Speaking of Speaking - Ohio Linux Fest and other Conferences
Paw Prints: Writings of the maddog
There are a growing number of local and regional FOSS conferences happening around the world, and one of the oldest of them, the Ohio Linux Fest, asked me to comment on why people should consider submitting and giving a talk a conference such as theirs.
The first reason, is the concept of “sharing”. You have developed an idea, a project or a piece of code on which you have expended time and effort, and talking about it at one of these events gives that work visibility so that others may benefit from it. From this visibility you may get additional volunteers to help you with the project, or even just additional users of your project.
The second reason is “feedback”. You have some ideas that you are considering for your project, and having the time to present those ideas in a concrete way, and get real-time feedback on those ideas is often very useful. Yes, in the days of blogs, forums and other on-line feedback mechanisms you can often reach a much wider and larger audience than in a local or regional conference, but the ability to interact with the “extremely high volume, low latency” of face-to-face communication is still useful. And quantity is not always “quality”. Conferences often attract people knowledgable about the topic.
The third reason is to organize your thoughts, perhaps for a more formal paper later. Often when we are planning something we overlook some aspect of the planning. Giving a talk allows us to make a checklist of items that have not been considered, presented in enough detail to be clear, or lack consideration of suitable alternatives. Audiences often can steer you in the right direction as you do the review of these considerations.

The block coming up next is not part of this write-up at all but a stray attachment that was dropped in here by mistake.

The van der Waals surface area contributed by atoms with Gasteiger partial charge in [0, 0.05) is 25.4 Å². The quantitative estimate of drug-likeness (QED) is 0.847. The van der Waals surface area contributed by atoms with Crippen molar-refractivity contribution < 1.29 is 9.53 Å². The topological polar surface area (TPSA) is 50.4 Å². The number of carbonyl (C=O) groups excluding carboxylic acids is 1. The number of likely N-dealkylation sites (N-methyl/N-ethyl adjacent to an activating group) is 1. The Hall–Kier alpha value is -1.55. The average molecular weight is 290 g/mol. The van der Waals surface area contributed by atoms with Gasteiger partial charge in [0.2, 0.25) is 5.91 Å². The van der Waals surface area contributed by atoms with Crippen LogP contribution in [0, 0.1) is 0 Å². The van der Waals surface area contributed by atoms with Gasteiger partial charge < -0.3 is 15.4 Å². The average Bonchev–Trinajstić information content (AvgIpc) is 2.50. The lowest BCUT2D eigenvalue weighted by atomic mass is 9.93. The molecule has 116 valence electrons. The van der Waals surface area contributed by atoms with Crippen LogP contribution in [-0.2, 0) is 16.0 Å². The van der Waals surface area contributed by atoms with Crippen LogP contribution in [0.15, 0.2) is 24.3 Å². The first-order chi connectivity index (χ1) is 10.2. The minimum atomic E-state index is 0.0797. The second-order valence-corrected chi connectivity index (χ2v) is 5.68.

In the early days of Linux a kernel developer gave a talk at a USENIX conference about their work with malloc(2), a kernel routine for allocating memory. After they had finished their talk a long-time USENIX attendee stood up and congratulated them for doing the work, coming up with the same answers that the USENIX people had arrived at twenty years before, and (at that time) was better documented. The audience member did not say this to be mean or irritating, but was pointing the speaker to a large body of existing knowledge of which the speaker was completely unaware.
After you give a talk to several different groups, incorporating feedback each time, you may then turn that material into a more formal written presentation on the subject.
While I utilize a lot of the same material in various talks, I constantly change the talks to meet the audience profile, to update the information, to incorporate audience feedback. I can honestly say that I have never given exactly the same talk twice. So giving a talk will allow you to perfect the ideas you wish to communicate.